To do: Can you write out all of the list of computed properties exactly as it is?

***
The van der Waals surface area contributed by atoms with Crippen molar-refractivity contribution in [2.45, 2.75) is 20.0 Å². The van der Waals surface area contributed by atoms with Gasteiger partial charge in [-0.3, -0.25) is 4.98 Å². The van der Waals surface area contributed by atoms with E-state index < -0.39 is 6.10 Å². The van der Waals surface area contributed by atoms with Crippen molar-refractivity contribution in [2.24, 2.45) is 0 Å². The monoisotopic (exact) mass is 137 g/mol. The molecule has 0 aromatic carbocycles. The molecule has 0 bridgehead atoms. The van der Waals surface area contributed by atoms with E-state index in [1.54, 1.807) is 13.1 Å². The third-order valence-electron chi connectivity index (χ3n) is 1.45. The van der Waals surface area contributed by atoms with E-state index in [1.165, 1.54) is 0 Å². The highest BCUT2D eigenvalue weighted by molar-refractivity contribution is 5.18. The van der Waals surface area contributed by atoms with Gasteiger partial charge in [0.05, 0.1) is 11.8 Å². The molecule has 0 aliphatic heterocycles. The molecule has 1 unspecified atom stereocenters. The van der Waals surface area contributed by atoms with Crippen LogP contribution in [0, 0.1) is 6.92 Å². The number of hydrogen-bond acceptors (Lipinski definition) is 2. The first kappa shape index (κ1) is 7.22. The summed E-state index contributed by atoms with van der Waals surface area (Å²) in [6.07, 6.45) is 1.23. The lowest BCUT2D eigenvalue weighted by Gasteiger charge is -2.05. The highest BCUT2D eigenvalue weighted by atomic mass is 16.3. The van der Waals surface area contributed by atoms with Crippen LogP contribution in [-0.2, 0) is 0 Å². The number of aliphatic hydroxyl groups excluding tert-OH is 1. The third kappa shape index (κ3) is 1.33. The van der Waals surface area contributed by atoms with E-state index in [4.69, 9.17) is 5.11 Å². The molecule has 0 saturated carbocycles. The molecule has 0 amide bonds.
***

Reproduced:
The van der Waals surface area contributed by atoms with Crippen molar-refractivity contribution in [2.45, 2.75) is 20.0 Å². The van der Waals surface area contributed by atoms with Gasteiger partial charge in [-0.3, -0.25) is 4.98 Å². The van der Waals surface area contributed by atoms with E-state index < -0.39 is 6.10 Å². The van der Waals surface area contributed by atoms with Crippen molar-refractivity contribution in [2.24, 2.45) is 0 Å². The monoisotopic (exact) mass is 137 g/mol. The molecule has 0 aromatic carbocycles. The molecule has 0 bridgehead atoms. The van der Waals surface area contributed by atoms with E-state index in [1.54, 1.807) is 13.1 Å². The third-order valence-electron chi connectivity index (χ3n) is 1.45. The van der Waals surface area contributed by atoms with E-state index in [1.165, 1.54) is 0 Å². The highest BCUT2D eigenvalue weighted by molar-refractivity contribution is 5.18. The van der Waals surface area contributed by atoms with Gasteiger partial charge in [0.05, 0.1) is 11.8 Å². The molecule has 0 aliphatic heterocycles. The molecule has 1 unspecified atom stereocenters. The van der Waals surface area contributed by atoms with Crippen LogP contribution in [0, 0.1) is 6.92 Å². The number of hydrogen-bond acceptors (Lipinski definition) is 2. The first kappa shape index (κ1) is 7.22. The summed E-state index contributed by atoms with van der Waals surface area (Å²) in [6.07, 6.45) is 1.23. The lowest BCUT2D eigenvalue weighted by Gasteiger charge is -2.05. The highest BCUT2D eigenvalue weighted by atomic mass is 16.3. The van der Waals surface area contributed by atoms with Crippen LogP contribution in [-0.2, 0) is 0 Å². The number of aliphatic hydroxyl groups excluding tert-OH is 1. The third kappa shape index (κ3) is 1.33. The van der Waals surface area contributed by atoms with E-state index in [4.69, 9.17) is 5.11 Å². The molecule has 0 saturated carbocycles. The molecule has 0 amide bonds.